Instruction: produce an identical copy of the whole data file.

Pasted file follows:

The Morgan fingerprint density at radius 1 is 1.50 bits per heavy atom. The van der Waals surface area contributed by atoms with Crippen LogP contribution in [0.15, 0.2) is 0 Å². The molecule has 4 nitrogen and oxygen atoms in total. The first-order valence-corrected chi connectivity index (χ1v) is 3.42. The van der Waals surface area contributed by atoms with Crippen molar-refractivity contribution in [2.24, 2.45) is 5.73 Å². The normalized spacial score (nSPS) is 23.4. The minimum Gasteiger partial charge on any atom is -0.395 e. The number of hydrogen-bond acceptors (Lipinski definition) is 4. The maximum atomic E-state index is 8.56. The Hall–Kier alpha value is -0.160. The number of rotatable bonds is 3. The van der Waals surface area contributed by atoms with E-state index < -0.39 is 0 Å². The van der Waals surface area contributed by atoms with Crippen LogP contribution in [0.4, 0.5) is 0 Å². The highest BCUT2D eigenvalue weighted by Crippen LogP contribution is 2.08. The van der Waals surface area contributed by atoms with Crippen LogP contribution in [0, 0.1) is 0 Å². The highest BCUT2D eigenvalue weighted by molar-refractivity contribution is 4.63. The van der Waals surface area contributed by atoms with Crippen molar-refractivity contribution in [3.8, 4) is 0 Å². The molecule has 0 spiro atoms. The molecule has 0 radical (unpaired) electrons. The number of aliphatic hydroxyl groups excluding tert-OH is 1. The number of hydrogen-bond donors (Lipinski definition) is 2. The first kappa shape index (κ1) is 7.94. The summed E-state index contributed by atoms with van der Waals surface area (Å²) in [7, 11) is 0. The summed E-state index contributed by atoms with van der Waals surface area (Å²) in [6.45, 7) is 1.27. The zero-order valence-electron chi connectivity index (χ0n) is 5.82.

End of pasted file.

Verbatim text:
The Morgan fingerprint density at radius 1 is 1.50 bits per heavy atom. The van der Waals surface area contributed by atoms with Crippen LogP contribution in [0.15, 0.2) is 0 Å². The molecule has 4 nitrogen and oxygen atoms in total. The first-order valence-corrected chi connectivity index (χ1v) is 3.42. The van der Waals surface area contributed by atoms with Crippen molar-refractivity contribution in [2.24, 2.45) is 5.73 Å². The normalized spacial score (nSPS) is 23.4. The minimum Gasteiger partial charge on any atom is -0.395 e. The number of hydrogen-bond acceptors (Lipinski definition) is 4. The maximum atomic E-state index is 8.56. The Hall–Kier alpha value is -0.160. The number of rotatable bonds is 3. The van der Waals surface area contributed by atoms with E-state index < -0.39 is 0 Å². The van der Waals surface area contributed by atoms with Crippen LogP contribution in [0.4, 0.5) is 0 Å². The highest BCUT2D eigenvalue weighted by Crippen LogP contribution is 2.08. The van der Waals surface area contributed by atoms with Crippen LogP contribution in [0, 0.1) is 0 Å². The highest BCUT2D eigenvalue weighted by molar-refractivity contribution is 4.63. The van der Waals surface area contributed by atoms with Crippen molar-refractivity contribution in [3.8, 4) is 0 Å². The molecule has 0 spiro atoms. The molecule has 0 radical (unpaired) electrons. The number of aliphatic hydroxyl groups excluding tert-OH is 1. The number of hydrogen-bond donors (Lipinski definition) is 2. The first kappa shape index (κ1) is 7.94. The summed E-state index contributed by atoms with van der Waals surface area (Å²) in [7, 11) is 0. The summed E-state index contributed by atoms with van der Waals surface area (Å²) in [6.45, 7) is 1.27. The zero-order valence-electron chi connectivity index (χ0n) is 5.82.